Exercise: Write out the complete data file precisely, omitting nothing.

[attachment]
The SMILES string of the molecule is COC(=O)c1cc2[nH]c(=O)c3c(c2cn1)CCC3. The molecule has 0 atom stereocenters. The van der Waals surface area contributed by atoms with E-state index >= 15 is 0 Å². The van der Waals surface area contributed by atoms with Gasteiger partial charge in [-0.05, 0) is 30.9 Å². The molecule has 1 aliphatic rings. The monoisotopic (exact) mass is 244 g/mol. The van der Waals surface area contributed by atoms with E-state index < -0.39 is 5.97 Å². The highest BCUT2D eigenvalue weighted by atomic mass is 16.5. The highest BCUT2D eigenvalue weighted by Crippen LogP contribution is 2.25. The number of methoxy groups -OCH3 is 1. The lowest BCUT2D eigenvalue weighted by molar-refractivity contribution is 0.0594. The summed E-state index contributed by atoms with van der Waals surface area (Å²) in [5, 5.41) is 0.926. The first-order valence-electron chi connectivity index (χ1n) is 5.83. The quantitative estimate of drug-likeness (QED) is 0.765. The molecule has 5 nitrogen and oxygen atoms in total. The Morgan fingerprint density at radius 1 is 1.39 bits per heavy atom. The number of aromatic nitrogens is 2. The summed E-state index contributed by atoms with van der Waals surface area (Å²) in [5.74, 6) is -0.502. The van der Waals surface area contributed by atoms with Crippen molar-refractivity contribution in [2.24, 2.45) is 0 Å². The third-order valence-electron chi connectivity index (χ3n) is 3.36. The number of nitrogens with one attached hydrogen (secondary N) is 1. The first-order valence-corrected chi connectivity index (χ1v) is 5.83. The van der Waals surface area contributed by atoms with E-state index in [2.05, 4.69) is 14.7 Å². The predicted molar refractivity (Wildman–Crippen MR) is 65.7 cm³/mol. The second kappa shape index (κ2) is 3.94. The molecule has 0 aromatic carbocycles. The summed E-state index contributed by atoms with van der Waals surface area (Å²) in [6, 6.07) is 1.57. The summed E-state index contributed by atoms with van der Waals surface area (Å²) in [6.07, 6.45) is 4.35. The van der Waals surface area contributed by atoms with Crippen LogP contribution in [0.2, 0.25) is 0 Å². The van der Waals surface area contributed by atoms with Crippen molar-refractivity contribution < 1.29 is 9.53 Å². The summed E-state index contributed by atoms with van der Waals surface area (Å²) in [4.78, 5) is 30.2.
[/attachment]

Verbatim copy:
The SMILES string of the molecule is COC(=O)c1cc2[nH]c(=O)c3c(c2cn1)CCC3. The molecule has 0 atom stereocenters. The van der Waals surface area contributed by atoms with E-state index >= 15 is 0 Å². The van der Waals surface area contributed by atoms with Gasteiger partial charge in [-0.05, 0) is 30.9 Å². The molecule has 1 aliphatic rings. The monoisotopic (exact) mass is 244 g/mol. The van der Waals surface area contributed by atoms with E-state index < -0.39 is 5.97 Å². The highest BCUT2D eigenvalue weighted by atomic mass is 16.5. The highest BCUT2D eigenvalue weighted by Crippen LogP contribution is 2.25. The number of methoxy groups -OCH3 is 1. The lowest BCUT2D eigenvalue weighted by molar-refractivity contribution is 0.0594. The summed E-state index contributed by atoms with van der Waals surface area (Å²) in [5, 5.41) is 0.926. The first-order valence-electron chi connectivity index (χ1n) is 5.83. The quantitative estimate of drug-likeness (QED) is 0.765. The molecule has 5 nitrogen and oxygen atoms in total. The Morgan fingerprint density at radius 1 is 1.39 bits per heavy atom. The number of aromatic nitrogens is 2. The summed E-state index contributed by atoms with van der Waals surface area (Å²) in [5.74, 6) is -0.502. The van der Waals surface area contributed by atoms with Crippen molar-refractivity contribution in [2.24, 2.45) is 0 Å². The third-order valence-electron chi connectivity index (χ3n) is 3.36. The number of nitrogens with one attached hydrogen (secondary N) is 1. The first-order valence-corrected chi connectivity index (χ1v) is 5.83. The van der Waals surface area contributed by atoms with E-state index in [2.05, 4.69) is 14.7 Å². The predicted molar refractivity (Wildman–Crippen MR) is 65.7 cm³/mol. The second kappa shape index (κ2) is 3.94. The molecule has 0 aromatic carbocycles. The summed E-state index contributed by atoms with van der Waals surface area (Å²) in [6, 6.07) is 1.57. The summed E-state index contributed by atoms with van der Waals surface area (Å²) in [6.07, 6.45) is 4.35. The van der Waals surface area contributed by atoms with Crippen LogP contribution in [0.2, 0.25) is 0 Å². The van der Waals surface area contributed by atoms with Crippen molar-refractivity contribution < 1.29 is 9.53 Å². The summed E-state index contributed by atoms with van der Waals surface area (Å²) in [4.78, 5) is 30.2.